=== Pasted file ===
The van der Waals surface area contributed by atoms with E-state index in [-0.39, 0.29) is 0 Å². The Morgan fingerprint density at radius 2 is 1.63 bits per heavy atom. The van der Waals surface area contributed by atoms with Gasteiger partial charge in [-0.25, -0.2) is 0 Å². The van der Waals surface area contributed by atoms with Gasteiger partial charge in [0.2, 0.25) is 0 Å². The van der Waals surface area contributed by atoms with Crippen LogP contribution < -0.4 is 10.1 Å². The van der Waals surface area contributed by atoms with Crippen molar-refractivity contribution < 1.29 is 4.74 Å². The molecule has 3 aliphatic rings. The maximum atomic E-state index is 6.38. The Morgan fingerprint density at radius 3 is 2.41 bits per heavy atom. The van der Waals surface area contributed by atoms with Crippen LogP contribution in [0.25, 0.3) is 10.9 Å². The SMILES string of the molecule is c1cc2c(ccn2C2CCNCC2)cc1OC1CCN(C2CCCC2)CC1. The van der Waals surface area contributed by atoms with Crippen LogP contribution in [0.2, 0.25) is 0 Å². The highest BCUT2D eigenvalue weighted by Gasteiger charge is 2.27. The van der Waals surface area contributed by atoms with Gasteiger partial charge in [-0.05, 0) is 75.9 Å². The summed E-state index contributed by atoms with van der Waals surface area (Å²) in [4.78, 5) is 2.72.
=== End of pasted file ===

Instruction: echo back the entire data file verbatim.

The van der Waals surface area contributed by atoms with E-state index in [-0.39, 0.29) is 0 Å². The Morgan fingerprint density at radius 2 is 1.63 bits per heavy atom. The van der Waals surface area contributed by atoms with Gasteiger partial charge in [-0.25, -0.2) is 0 Å². The van der Waals surface area contributed by atoms with Gasteiger partial charge in [0.2, 0.25) is 0 Å². The van der Waals surface area contributed by atoms with Crippen LogP contribution < -0.4 is 10.1 Å². The van der Waals surface area contributed by atoms with Crippen molar-refractivity contribution < 1.29 is 4.74 Å². The molecule has 3 aliphatic rings. The maximum atomic E-state index is 6.38. The Morgan fingerprint density at radius 3 is 2.41 bits per heavy atom. The van der Waals surface area contributed by atoms with Crippen LogP contribution in [0.25, 0.3) is 10.9 Å². The SMILES string of the molecule is c1cc2c(ccn2C2CCNCC2)cc1OC1CCN(C2CCCC2)CC1. The van der Waals surface area contributed by atoms with Crippen LogP contribution in [0.2, 0.25) is 0 Å². The highest BCUT2D eigenvalue weighted by Gasteiger charge is 2.27. The van der Waals surface area contributed by atoms with Gasteiger partial charge in [-0.05, 0) is 75.9 Å². The summed E-state index contributed by atoms with van der Waals surface area (Å²) in [4.78, 5) is 2.72.